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Education

  • An emotional return

    “I’m a very emotional mom this morning,” said Ginny Sullivan as she dropped off her daughter Karsyn for her first day of elementary school at Painted Stone. 

    As many parents know, the first day of school is always a difficult one, no matter the age.  For children, it’s a day of a new start: new class, new teacher, new friends, new experiences.

  • Teachers return

    Though students didn’t start piling into the buildings until this morning, Shelby County High School’s gym was packed wall-to-wall yesterday morning with teachers, administrators and district employees to kick off the first day of the school year.

  • SHELBY COUNTY SCHOOL BOARD - District ACT average climbs above 20

     District officials gave themselves a well-deserved pat on the back Thursday as they shared the class of 2018’s composite ACT score.

  • A new role in an old school

     As we edge closer to the final days of summer break, students are preparing to step out of the routine-free summer days and slink back into the nights of homework followed by early bedtime schedules.

    For some the dreaded routine is natural, but for others, the transition will take some time to adjust, and not just for the preschool or new kindergarteners.

  • Adult Ed launches Skills U

    Shelby County Adult Education announced last week a new brand and logo for their free instructional programming.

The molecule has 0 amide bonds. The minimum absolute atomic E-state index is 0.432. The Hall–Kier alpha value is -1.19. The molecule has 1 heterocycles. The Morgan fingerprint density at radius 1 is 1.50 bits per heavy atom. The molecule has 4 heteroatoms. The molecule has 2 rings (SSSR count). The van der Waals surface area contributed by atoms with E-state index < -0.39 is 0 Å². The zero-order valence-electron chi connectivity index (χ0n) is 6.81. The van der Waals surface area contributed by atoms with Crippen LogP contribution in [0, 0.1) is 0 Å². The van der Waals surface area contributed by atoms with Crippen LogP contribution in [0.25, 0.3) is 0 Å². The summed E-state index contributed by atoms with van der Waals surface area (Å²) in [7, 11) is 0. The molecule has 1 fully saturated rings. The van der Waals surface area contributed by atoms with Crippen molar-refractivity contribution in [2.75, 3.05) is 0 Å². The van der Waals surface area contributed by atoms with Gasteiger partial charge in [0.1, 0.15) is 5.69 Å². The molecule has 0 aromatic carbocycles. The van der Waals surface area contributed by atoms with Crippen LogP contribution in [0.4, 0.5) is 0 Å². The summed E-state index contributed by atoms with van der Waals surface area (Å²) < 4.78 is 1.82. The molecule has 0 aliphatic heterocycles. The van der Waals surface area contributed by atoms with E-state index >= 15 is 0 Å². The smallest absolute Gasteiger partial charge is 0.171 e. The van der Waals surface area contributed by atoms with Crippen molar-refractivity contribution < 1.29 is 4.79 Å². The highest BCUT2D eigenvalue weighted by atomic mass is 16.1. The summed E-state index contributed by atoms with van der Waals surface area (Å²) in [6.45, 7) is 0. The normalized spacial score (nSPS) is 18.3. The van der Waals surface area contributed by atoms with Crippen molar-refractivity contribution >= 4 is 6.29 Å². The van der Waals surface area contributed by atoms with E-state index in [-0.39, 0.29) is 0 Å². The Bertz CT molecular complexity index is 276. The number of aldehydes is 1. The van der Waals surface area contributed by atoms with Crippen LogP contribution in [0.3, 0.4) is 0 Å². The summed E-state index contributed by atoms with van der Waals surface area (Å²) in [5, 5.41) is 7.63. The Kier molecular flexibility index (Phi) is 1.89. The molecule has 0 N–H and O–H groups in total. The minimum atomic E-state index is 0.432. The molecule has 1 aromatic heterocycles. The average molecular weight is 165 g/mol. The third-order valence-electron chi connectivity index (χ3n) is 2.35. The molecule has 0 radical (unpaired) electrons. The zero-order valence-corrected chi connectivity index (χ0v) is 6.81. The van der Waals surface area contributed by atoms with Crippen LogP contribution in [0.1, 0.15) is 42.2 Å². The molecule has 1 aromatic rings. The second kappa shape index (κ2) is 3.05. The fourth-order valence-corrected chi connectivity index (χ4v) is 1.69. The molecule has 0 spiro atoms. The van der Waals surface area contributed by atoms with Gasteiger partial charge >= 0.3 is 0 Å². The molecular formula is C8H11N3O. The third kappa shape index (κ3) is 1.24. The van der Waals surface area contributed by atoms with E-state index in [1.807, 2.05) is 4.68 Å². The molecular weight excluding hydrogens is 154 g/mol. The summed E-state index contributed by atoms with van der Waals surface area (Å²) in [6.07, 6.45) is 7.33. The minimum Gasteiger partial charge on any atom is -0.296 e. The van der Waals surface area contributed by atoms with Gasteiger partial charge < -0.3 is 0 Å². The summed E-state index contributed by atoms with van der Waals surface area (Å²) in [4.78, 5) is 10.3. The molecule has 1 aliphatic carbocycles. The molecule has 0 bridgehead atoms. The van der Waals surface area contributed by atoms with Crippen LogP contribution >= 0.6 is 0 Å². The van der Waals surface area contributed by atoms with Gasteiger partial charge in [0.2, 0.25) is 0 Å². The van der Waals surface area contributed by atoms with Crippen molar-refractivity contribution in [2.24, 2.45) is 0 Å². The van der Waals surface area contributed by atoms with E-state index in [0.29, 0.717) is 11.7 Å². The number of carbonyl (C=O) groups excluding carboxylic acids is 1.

• SHELBY COUNTY BOARD OF EDUCATION - Board reviews transportation report

    On Thursday, members of the Shelby County Board of Education were treated to what they called a shining example of what can be accomplished through leadership, collaboration, social responsibility and project-based learning.

    Student Alivia Louden, a rising sixth grader at East Middle School, presented to the board her public service announcement aimed at raising awareness of the importance of obeying school bus stops.

    Louden’s presentation accompanied a transportation report from Michael Clark, the district’s director of student services.

  • FCCLA dominates at nationals

    Nashville didn’t know what hit it last week as three Collins High School teams brought home medals from the FCCLA National Leadership Conference.

    Collins Family, Career and Community Leaders of America head advisor Leslie Hulsey took two teams and Erica Roberts led the culinary team.

    All three teams ended the five-day conference on a positive note, with the two FCCLA teams earning gold medals and the culinary team silver.

    Hulsey said she couldn’t be more proud of her teams.

  • SHELBY COUNTY BOARD OF EDUCATION - Board to hear transportation report

    When the Shelby County Board of Education convenes for its regularly scheduled meeting Thursday the board will hear a transportation information report from Mike Clark, the district’s director of student services. 

    SCPS Public Relations Coordinator Ryan Allan said the report will provide a breakdown of the number of drivers the district has and their training, as well as their safety record.  The report will also provide details regarding the number of routes, shuttles and busses for each school, the bus fleet, fuel usage and mileage.

  • SHELBY COUNTY BOARD OF EDUCATION - Innovative programs growing, show promise

    With only one meeting on the schedule for the month of June, the Shelby County Board of Education had a full load on its agenda Thursday.

    Among the several topics of discussion was a presentation regarding the district's innovative programs and their direction for the upcoming school year.

  • Superintendent receives accomplished rating

    Shelby County Board of Education Chairman Andrew Cline read into record Thursday the board's evaluation of Superintendent James Neihof for the 2016-17 school year.